How do I Define Purity?

Many descriptions of purity exist, but how do they relate to laboratory vessels that come into contact with valuable biological material and which serve a diverse range of experiments? It is crucial that the sample will not be compromised or even destroyed due to possible impurities, and it is equally important to ensure that analytical results will not suffer. Thus, both the sample type and the reaction will determine the most important purity criteria for any given experiment.

Sample material in biological laboratories mainly comprises cells, microorganisms, nucleic acids and proteins that are either processed or analyzed directly. Critical contaminations arising during cell culture are dominated by the faster growing microorganisms (such as bacteria or molds) and infecting mycoplasma, but substances such as endotoxins that are detrimental to cells also play a role. Bacterial cultures, too, can be overgrown with other strains or molds. Nucleic acids and proteins are compromised primarily by molecules; nucleic acids, for example, are threatened by nucleases – enzymes which degrade nucleic acids. This is especially true for RNA, as it is inherently unstable, and RNases are practically ubiquitous. On the other hand, nucleic acids themselves, in particular DNA as the more stable molecule, present a source of contamination. Where sensitive techniques such as PCR are concerned, components of the contaminating DNA are likely to be amplified, thus leading to false positive results. Further to sample-specific factors, it is possible that contaminations may inhibit certain processes, and enzymatic reactions are particularly affected. In the case of PCR, contaminants are considered PCR inhibitors.

The purity criteria applied to vessels containing samples that emerge from the requirements outlined above can be summarized as follows: if I work with live organisms such as cells or microorganisms that will continue to proliferate, sterility is of the essence, and during cell culture, endotoxins must not be allowed to enter the sample. If nucleic acids constitute my sample material, the vessels must be absolutely free from nucleases – especially when working with RNA. If I carry out DNA-amplifications, I must be certain that no foreign DNA will contaminate my sample.

How can I ensure that I am using vessels of a purity grade that corresponds to the requirements of my applications? After answering the question which type of sample material I am working with and which experiments will be performed, the required purity criteria will become evident. The next step will then address the question whether these criteria can be satisfied by vessels that are already on hand in the lab, and whether it is possible for me (if necessary) to remove contaminants myself. Removal of germs can be accomplished via sterilization processes such as autoclaving, which is the standard laboratory method for this purpose.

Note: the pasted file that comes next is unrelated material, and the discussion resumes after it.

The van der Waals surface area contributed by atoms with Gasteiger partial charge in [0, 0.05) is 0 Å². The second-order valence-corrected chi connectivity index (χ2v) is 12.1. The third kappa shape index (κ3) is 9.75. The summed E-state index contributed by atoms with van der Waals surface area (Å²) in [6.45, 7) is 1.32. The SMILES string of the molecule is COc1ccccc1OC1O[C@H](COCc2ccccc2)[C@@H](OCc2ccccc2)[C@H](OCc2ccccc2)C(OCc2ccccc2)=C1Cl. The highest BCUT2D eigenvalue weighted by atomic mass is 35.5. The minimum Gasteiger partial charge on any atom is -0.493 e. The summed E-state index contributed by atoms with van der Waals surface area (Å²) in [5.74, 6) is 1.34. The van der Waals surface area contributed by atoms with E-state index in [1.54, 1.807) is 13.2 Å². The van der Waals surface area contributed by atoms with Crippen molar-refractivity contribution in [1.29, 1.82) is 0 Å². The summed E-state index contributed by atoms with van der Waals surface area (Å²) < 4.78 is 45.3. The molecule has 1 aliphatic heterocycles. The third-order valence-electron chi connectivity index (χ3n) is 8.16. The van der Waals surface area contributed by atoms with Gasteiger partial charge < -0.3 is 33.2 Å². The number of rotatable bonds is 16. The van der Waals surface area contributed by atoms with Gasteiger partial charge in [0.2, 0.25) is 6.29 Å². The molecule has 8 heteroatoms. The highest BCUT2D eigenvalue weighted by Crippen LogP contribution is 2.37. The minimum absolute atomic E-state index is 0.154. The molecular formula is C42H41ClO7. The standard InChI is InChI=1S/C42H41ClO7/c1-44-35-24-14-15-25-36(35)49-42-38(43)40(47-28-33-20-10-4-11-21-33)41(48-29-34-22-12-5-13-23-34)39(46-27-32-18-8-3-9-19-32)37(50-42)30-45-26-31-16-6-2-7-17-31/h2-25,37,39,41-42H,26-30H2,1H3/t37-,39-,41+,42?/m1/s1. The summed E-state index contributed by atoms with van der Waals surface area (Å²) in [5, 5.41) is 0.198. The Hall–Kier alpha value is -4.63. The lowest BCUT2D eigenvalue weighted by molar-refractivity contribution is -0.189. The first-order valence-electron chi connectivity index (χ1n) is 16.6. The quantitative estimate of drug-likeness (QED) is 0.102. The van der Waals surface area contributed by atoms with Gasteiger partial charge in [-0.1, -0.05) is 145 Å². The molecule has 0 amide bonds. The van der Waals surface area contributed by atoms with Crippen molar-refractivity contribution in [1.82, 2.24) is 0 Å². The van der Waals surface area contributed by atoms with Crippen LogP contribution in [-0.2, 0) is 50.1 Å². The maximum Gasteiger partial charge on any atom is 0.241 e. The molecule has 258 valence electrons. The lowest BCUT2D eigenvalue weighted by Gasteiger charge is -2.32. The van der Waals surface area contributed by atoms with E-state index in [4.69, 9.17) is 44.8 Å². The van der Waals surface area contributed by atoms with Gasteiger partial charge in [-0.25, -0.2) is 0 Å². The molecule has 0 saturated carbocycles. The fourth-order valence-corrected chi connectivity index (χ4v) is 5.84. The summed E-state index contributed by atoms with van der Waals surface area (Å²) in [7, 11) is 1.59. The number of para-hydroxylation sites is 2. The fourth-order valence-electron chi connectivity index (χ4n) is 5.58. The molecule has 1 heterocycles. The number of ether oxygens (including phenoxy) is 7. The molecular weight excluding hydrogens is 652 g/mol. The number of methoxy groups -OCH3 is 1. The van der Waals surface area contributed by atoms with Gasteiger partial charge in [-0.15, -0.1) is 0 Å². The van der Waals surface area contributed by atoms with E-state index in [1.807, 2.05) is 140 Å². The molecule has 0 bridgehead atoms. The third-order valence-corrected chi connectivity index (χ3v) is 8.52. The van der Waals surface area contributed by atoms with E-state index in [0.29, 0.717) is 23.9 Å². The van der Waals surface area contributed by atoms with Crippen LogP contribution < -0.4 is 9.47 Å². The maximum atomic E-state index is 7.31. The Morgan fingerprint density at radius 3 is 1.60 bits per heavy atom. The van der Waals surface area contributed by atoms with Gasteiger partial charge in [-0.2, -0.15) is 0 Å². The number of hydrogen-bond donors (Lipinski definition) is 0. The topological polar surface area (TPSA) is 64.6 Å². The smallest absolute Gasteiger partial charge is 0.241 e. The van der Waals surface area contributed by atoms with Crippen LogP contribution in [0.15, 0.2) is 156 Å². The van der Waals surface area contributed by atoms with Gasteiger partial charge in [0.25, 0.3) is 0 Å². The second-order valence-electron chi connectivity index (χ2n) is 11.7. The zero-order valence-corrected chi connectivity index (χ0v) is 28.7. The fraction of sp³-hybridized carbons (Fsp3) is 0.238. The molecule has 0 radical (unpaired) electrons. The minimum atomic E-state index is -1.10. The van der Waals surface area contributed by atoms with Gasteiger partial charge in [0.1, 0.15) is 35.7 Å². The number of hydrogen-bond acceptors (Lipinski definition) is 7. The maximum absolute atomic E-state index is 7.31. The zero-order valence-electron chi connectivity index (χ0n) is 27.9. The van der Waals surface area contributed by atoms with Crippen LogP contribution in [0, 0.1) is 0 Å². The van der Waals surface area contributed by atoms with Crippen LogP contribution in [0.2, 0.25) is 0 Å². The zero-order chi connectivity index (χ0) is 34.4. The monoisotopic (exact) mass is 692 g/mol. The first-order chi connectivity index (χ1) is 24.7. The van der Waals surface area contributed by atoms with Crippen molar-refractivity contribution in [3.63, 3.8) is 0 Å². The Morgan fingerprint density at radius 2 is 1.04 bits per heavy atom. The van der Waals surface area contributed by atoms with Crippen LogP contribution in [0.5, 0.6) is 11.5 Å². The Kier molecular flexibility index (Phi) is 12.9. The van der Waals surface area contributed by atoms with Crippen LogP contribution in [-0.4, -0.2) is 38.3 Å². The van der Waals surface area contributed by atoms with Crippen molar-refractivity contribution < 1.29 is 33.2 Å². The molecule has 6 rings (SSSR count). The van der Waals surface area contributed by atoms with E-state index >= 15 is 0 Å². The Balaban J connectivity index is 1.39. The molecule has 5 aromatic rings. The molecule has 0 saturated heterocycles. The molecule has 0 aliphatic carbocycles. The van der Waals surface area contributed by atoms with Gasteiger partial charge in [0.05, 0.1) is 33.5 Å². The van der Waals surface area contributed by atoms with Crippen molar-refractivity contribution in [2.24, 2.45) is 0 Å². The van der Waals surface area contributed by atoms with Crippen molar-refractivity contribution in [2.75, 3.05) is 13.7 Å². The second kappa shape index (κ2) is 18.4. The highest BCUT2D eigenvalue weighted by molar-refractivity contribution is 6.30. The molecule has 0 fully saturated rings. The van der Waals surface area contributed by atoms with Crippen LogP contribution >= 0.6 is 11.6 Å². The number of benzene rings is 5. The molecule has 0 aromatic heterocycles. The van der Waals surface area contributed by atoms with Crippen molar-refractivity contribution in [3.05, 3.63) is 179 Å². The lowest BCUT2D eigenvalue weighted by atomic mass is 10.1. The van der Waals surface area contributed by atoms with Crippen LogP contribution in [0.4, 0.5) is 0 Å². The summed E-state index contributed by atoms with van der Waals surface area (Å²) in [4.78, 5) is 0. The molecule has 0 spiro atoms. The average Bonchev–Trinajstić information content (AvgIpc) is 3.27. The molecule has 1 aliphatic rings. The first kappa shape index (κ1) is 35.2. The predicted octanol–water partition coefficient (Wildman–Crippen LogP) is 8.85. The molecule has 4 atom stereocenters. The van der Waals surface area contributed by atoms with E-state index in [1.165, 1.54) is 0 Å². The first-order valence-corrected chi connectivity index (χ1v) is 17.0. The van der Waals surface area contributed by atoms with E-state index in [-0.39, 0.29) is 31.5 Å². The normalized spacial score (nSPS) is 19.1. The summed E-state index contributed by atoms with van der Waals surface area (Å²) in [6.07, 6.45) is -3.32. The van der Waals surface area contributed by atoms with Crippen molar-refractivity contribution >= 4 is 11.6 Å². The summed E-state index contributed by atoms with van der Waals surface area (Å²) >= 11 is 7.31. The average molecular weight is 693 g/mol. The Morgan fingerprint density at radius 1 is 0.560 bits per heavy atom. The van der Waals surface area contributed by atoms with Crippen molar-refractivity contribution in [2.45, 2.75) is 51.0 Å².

It is, however, crucial to establish that the vessel material is heat-resistant. The situation is quite different where molecules such as DNA, RNase and endotoxins are concerned. They are very stable and either cannot, or not entirely, be removed or inactivated by autoclaving [1]. The same is true for inhibitors. It is therefore recommended to use plastic consumables that are ready-to-use and that satisfy the required purity criteria. In many cases, products are available in different purity grades that are pre-configured for certain applications, such as the Eppendorf purity grade PCR clean which features a combination of purity criteria which are relevant for amplification techniques. A lot specific test by an independent laboratory is performed on human DNA, DNase, RNase as well as PCR inhibitors and only lots fulfilling all test criteria will be certified.

Figure 1: Lot-specific test-report for Eppendorf PCR Consumables.

(1) G. Elhafi, C. J Naylor, C. E. Savage & R. C. Jones (2004): Microwave or autoclave treatments destroy the infectivity of infectious bronchitis virus and avian pneumovirus but allow detection by reverse transcriptase-polymerase chain reaction, Avian Pathology, 33:3, 303-306.